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Thursday, May 23, 2024
The Observer

Is capital punishment ‘pro-life?'

This week is ​“Respect Life Week” at Notre Dame, ostensibly focusing on abortion and women’s health issues in the framework of an ethic of life. This week we’ll hear a lot about supporting women while protecting the life of the unborn, an enterprise which I think is both increasingly fraught and increasingly vital in our society. What we won’t hear about, though, is the variety of other life issues America faces; we won’t talk about immigration, assisted suicide or capital punishment. That last issue is one which perplexes me — opposition to what I think of as other ‘pro-life’ positions is nearly always grounded in arguments of good faith. As I’m sure some of our peers will remind us this week, women’s medical autonomy is a relatively recent development and a crucial one in the fight for equality. The balancing of that fight with the protection of the unborn in our pluralistic country is anything but straightforward.

I don’t see similar arguments against the death penalty. Usually, one or more of three themes are brought up: deterrence, vengeance and justice. Each of the associated arguments have clear fatal flaws.

Studies​ have shown that the death penalty does not act as a strong deterrent against violent crime. The empirical evidence makes intuitive sense. Any American citizen realizes that they face the threat of physical retaliation — either by the police or by the victim — if they commit a violent crime. No person intends to cause harm to another without recognizing they are putting themselves in danger. The threat of physical retaliation ​after​ imprisonment doesn’t only add nothing to this pre-existing disincentive; it actually incentivizes the criminal to avoid imprisonment at all costs. Any murderer, knowing that they face the death penalty if caught, will do anything and hurt any person so as to escape that punishment. Is that the kind of mindset our system should incentivize?

The argument based on vengeance is both commonplace and disturbing. Many personal appeals are made in this theme: “If someone hurt your loved ones, wouldn’t you want to see the guy dead?” (Statistically speaking, it’s usually a guy.) My answer to this, without fail, is yes. If someone hurt my friends or family, I would want to see him punished in every way possible. That neither implies that he should be killed or that those desires within me are healthy or productive. If we regularly murder human beings out of vengeance and spite, we are little better than the ones we punish.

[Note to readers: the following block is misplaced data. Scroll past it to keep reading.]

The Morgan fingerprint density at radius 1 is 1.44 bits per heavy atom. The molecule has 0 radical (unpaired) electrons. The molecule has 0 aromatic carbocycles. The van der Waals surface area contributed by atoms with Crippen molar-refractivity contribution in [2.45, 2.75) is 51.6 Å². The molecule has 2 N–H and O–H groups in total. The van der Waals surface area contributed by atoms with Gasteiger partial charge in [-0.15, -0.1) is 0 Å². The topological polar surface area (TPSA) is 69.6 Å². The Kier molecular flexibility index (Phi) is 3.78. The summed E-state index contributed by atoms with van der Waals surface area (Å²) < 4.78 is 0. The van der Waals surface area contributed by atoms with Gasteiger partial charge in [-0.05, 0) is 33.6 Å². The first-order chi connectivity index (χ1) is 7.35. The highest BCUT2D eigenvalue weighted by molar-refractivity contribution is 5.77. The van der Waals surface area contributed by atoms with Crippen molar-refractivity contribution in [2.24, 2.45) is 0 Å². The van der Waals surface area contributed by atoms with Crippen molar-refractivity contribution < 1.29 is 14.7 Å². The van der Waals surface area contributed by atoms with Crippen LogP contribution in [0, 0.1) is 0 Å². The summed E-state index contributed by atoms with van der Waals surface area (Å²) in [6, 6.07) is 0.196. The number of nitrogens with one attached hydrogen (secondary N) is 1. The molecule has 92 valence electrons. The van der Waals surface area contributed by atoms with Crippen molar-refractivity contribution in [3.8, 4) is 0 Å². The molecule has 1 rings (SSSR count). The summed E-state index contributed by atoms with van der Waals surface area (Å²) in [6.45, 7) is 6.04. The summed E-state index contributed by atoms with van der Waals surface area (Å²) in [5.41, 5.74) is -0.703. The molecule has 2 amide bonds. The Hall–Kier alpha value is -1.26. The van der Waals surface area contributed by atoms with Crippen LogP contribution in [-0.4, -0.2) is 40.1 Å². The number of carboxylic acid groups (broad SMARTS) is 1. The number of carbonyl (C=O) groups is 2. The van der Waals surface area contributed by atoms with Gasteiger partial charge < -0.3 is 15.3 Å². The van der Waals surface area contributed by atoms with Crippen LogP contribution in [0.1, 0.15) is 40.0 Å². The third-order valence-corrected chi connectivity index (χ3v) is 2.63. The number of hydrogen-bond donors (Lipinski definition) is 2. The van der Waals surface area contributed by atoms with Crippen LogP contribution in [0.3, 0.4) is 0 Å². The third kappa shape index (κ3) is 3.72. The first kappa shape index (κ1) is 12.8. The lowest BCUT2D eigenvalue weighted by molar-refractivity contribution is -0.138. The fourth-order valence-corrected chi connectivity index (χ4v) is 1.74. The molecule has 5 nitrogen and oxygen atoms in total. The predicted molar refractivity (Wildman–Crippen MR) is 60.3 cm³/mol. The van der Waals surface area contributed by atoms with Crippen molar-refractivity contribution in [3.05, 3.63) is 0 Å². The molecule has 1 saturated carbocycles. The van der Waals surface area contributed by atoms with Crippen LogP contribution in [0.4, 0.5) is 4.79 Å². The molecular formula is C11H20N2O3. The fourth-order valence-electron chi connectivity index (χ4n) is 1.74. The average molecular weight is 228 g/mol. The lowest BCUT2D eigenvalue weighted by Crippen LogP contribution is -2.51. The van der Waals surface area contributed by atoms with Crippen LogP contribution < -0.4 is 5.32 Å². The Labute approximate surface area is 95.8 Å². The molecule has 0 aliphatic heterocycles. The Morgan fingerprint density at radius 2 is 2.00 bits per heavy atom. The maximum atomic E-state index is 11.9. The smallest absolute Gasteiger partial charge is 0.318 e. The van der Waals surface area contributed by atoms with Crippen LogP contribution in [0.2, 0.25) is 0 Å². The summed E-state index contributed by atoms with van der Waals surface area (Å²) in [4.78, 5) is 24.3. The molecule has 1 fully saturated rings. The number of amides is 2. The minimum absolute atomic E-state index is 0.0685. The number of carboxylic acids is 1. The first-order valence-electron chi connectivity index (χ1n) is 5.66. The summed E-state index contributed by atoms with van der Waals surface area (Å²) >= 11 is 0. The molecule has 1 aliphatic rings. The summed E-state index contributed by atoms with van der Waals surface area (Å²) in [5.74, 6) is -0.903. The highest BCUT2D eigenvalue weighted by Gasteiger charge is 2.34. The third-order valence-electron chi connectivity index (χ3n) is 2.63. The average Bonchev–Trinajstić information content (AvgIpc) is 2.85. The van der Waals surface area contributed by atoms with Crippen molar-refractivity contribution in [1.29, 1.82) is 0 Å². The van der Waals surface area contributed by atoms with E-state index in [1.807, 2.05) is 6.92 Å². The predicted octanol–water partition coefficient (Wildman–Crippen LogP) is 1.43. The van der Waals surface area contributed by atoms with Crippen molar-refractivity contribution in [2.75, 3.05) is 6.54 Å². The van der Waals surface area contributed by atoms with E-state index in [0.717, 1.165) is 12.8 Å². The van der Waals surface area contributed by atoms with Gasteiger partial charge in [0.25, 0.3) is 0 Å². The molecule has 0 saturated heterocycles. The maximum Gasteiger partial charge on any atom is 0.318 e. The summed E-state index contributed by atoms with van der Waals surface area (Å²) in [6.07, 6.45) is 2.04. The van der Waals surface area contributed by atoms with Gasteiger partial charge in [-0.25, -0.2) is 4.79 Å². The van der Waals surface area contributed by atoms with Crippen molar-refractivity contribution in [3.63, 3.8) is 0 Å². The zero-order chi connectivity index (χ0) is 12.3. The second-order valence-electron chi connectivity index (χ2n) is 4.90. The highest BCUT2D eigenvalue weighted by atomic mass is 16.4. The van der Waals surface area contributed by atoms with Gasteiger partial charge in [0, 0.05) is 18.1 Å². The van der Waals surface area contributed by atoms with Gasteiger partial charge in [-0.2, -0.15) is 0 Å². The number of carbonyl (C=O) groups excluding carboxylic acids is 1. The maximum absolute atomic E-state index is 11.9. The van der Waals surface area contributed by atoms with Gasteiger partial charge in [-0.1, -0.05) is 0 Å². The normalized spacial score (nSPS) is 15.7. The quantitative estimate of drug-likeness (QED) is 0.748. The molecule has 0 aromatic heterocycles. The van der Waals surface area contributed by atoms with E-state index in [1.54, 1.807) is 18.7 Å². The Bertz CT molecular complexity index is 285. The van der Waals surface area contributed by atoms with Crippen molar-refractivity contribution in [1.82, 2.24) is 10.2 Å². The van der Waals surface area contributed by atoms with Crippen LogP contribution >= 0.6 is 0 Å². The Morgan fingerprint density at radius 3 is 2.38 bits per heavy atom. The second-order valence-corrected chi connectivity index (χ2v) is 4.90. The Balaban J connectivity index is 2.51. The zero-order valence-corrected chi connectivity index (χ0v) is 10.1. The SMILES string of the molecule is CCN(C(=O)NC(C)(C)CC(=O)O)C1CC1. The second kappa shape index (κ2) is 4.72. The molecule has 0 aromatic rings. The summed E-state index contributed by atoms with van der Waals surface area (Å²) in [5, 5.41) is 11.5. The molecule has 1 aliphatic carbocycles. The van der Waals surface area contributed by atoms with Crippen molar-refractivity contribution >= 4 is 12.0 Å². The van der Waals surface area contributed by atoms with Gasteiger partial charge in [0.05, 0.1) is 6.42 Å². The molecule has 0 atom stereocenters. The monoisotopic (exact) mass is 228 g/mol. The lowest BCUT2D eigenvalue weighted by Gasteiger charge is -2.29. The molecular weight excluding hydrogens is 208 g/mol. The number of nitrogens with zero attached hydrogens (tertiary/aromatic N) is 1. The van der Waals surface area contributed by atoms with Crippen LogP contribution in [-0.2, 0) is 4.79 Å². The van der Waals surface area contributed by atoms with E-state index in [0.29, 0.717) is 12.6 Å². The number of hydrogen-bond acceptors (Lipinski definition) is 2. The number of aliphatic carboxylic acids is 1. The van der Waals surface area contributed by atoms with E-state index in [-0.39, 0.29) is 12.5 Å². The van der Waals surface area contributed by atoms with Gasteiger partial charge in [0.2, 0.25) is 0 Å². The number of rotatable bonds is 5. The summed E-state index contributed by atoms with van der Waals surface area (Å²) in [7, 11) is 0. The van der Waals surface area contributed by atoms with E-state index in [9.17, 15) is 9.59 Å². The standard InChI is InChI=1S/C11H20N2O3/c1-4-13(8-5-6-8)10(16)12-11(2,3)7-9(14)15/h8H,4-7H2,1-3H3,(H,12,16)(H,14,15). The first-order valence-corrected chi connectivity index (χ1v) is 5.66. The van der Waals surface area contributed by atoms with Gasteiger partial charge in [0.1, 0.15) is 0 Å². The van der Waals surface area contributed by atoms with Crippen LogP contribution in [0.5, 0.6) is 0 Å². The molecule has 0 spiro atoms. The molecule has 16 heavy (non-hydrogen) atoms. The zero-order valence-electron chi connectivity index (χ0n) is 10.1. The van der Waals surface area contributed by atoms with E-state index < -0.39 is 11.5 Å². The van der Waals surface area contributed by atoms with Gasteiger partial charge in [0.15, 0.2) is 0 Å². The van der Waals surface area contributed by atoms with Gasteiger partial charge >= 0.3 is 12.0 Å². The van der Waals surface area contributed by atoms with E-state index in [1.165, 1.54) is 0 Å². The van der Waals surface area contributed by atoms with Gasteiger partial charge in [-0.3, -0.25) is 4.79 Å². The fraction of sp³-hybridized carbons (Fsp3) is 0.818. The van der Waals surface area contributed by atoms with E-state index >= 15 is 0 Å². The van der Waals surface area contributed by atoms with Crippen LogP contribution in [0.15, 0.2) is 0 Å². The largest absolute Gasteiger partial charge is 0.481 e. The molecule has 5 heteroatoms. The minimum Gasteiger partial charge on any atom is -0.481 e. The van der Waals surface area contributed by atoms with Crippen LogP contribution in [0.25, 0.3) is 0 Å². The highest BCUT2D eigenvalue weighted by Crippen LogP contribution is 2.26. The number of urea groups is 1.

Justice is the most complex argument for the death penalty, but still one I don’t think holds much water in today’s world. It’s an argument based on an ideal all Americans claim to hold, and no one can satisfyingly define, myself included. I’m not sure what justice is, or precisely how it can be implemented, but I definitely believe it is something beyond “an eye for an eye.” That ancient and misguided principle underlies arguments for capital punishment based on justice, because those arguments presuppose that some form of reciprocal punishment is obligatory in the wake of a moral transgression. If that’s justice, it’s a notion of justice completely distinct from that of mercy, which I think is a necessary aspect of the virtue in question.

The question of mercy brings me back to the overall theme of this week on campus: respect for life. What does this mean in the context of capital punishment? Many would claim that support for the death penalty is a pro-life position because the death penalty promotes safety and security. Does abortion not do the same? If protecting human life, from conception to natural death, entails a significant consideration of security and stability, it would seem unconditional opposition to abortion is misguided. Limiting one’s children to the amount of children one desires certainly makes for a more stable society. But pro-life people consistently reject that logic because it entails the destruction of a human life for the pursuit of a lesser goal. If you wouldn’t murder an adult for “stability,” then you shouldn’t murder an unborn child. I think the analogous argument holds for capital punishment. What are we saying when we sacrifice our prisoners in the pursuit of “security”? What does this mean about whose lives we value? When can we truly call ourselves “pro-life”?

Vince Mallett is a junior at Notre Dame majoring in philosophy with a minor in constitutional studies. He is proud to hail from Carroll Hall and northern New Jersey. Vince can be reached at or @vince_mallett on Twitter.

The views expressed in this column are those of the author and not necessarily those of The Observer.